Tissue Engineering and Regenerative Medicine A Biomedical and Classroom Revolution
Tissue Engineering and Regenerative Medicine 1. It’s HOT! 2. It’s Relevant! Everybody is a potential candidate for its application. It helps answer the dreaded question: “Why do we have to learn all this stuff?” It’s multidisciplinary, a new trend in science and education 3. It’s a ‘Burgh Thing!
Five hottest jobs for the next millennium will be bioengineering/biomedical related. Tissue Engineering Hottest job for 21st Century
What is Tissue Engineering? • Broadly Defined: Tissue Engineering is the development and manipulation of artificial implants, laboratory-grown tissues, genetically engineered cells and/or molecules to replace or support the function of defective or injured parts of the body.
No One Discipline Can Tackle the Problem Alone Lee Weiss, Carnegie Mellon
Answering TE questions: Old School vs. New School Molecular Biology Materials Science Cell Biology Clinicians Biochemistry Chemical Engineering Computational Biology Robotics Genomics
Guided Tissue Repair If needed, harvest cells from patient. Growth factors Cells Biomimetic extracellular matrix Implant Culture Lee Weiss, Carnegie Mellon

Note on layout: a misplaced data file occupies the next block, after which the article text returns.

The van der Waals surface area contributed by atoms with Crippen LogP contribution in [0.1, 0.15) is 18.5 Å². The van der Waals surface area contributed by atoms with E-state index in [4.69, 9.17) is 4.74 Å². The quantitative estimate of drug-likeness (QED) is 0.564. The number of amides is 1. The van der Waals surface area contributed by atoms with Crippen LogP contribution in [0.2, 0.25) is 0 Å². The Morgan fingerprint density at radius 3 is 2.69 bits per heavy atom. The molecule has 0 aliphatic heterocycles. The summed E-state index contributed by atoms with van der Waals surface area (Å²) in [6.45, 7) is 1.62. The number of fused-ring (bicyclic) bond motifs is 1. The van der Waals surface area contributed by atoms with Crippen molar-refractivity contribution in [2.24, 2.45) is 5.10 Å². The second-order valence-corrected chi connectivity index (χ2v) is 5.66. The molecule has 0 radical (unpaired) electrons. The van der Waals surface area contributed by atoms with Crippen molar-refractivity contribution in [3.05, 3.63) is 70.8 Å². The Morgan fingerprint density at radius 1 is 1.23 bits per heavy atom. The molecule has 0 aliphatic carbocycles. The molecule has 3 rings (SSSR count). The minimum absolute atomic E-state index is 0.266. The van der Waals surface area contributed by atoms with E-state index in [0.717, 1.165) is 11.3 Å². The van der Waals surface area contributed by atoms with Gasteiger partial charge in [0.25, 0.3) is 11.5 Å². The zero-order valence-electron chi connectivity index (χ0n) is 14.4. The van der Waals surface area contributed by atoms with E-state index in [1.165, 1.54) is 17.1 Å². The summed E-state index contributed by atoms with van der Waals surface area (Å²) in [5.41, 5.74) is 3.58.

Variations On a Theme Lee Weiss, Carnegie Mellon
Principles of TE & What are we made of? Cells ECM Defect Regeneration Blood Supply Hormones PhilCampbell, Carnegie Mellon
Tissue Structure and Function may be Compromised By: • Inherent design flaws • Hereditary/congenital defects or conditions • Disease • Trauma • Environmental influences/insults • Aging
Potential Solutions: • Surgical or physical manipulation • Drug therapy • Diet/lifestyle changes • Transplants • Artificial tissues/organs • Gene therapy • Tissue Engineering/Regenerative Medicine
Same area, NOW…
Stephen Badylak, PhD, MD, DVM SIS ECM • SIS, ECM for repair of soft tissues. Once in place, the matrix, a 3-dimensional scaffold void of cells but with structural and functional proteins still intact, serves to recruit the appropriate cells for tissue remodeling without producing scarring.
First marine mammal application of ECM tissue repair! Meet Liko, 3-year old dolphin at Dolphin Quest on Hawaii’s Big Island, Liko sustained a tear at base of his dorsal (top) fin -- likely in a game of “chase” with his dolphin cohorts. Thanks to Dr. Badylak’s SIS ECM, Liko has healed and is again performing.
An Ultimate Vision for Regenerative Medicine: Complete Tissue Regeneration Spinal Cord Upper and Lower Jaw Retina and Lens Tail Heart Limb The Newt Adapted from Brockes From Dr. Susan Bryant, Univ. of Calif., Irvine Phil Campbell, Carnegie Mellon